Tags: Ethical Values
At the end of last year, Thinks Insight and Strategy ran a research series which tried to understand the current role of ethical business in the world. In this week’s IBE Blog, Thinks Insight and Strategy update us on their findings.
In tumultuous times, business can take the lead in guiding more ethical consumption choices.
With the cost of living still dominating the public’s concerns, our initial findings about global sentiment made for fairly grim reading (see the chart below) but, once we got past the more depressing aspects of national feeling, we started to see some shoots of optimism. The primary source of this optimism was the evidence we uncovered for a consumer centric approach to more ethical, purpose driven business practice.
If you’re an IBE Supporter, you hardly need convincing that acting more ethically in business is the right thing to do. However, one of the core arguments for placing less emphasis on ethics is that there is limited evidence that increased ethical conduct is causally linked to increased profit. Proponents of this view contend that, while consumers say they want businesses to behave more responsibly, what they do is continue to make purchases based on price and convenience.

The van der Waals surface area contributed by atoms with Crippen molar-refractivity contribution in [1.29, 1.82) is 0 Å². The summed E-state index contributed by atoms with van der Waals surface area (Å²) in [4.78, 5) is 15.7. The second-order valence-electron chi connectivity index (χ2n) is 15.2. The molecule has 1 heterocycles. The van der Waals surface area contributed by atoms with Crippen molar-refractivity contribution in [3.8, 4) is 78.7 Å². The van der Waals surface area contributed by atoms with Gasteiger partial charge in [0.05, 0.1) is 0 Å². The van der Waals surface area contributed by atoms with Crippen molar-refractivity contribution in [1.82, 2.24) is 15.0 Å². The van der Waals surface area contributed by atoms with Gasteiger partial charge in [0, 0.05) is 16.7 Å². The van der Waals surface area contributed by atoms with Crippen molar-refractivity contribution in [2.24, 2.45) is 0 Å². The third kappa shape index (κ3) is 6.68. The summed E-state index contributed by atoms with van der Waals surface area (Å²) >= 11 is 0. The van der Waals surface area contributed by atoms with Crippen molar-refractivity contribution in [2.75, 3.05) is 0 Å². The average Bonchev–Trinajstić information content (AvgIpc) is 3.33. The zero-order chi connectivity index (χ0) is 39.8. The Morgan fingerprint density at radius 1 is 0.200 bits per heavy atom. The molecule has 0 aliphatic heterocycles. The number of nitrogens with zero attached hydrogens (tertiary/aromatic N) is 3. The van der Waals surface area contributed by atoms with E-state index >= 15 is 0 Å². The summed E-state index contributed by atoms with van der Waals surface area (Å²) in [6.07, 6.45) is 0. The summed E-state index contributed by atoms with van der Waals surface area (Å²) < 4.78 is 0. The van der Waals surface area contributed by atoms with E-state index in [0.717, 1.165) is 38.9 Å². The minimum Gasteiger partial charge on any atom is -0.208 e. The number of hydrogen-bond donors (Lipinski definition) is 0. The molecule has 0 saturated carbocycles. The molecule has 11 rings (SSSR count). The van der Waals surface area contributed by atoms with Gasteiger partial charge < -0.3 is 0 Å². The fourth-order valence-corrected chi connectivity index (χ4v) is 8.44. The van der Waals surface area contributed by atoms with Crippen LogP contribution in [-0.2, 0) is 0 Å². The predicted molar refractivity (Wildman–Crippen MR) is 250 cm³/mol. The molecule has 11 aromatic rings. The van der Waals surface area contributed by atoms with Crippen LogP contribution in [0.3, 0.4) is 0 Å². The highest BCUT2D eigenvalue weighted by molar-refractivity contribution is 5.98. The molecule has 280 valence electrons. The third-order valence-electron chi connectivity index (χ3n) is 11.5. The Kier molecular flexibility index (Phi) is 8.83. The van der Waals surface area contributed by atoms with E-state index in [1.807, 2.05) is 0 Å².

The say/do gap is a well-established phenomenon in consumer behaviour where desirability bias and a range of other behavioural, social and material realities mean the attitudes we express do not always match our actions. To contend that the say/do gap is a good reason not to pursue greater ethical standards in business misses the point though. Consumers are not wrong or silly when they express a desire to shop more ethically that they do not then fulfil, this merely demonstrates the reality that the ethical choice is not always straightforward or affordable.
The responsibility for making ethical choices straightforward and affordable increasingly sits with businesses and brands. With wider availability, the say/do gap will close, and we have direct consumer evidence below as to why this is and why businesses should take the lead now.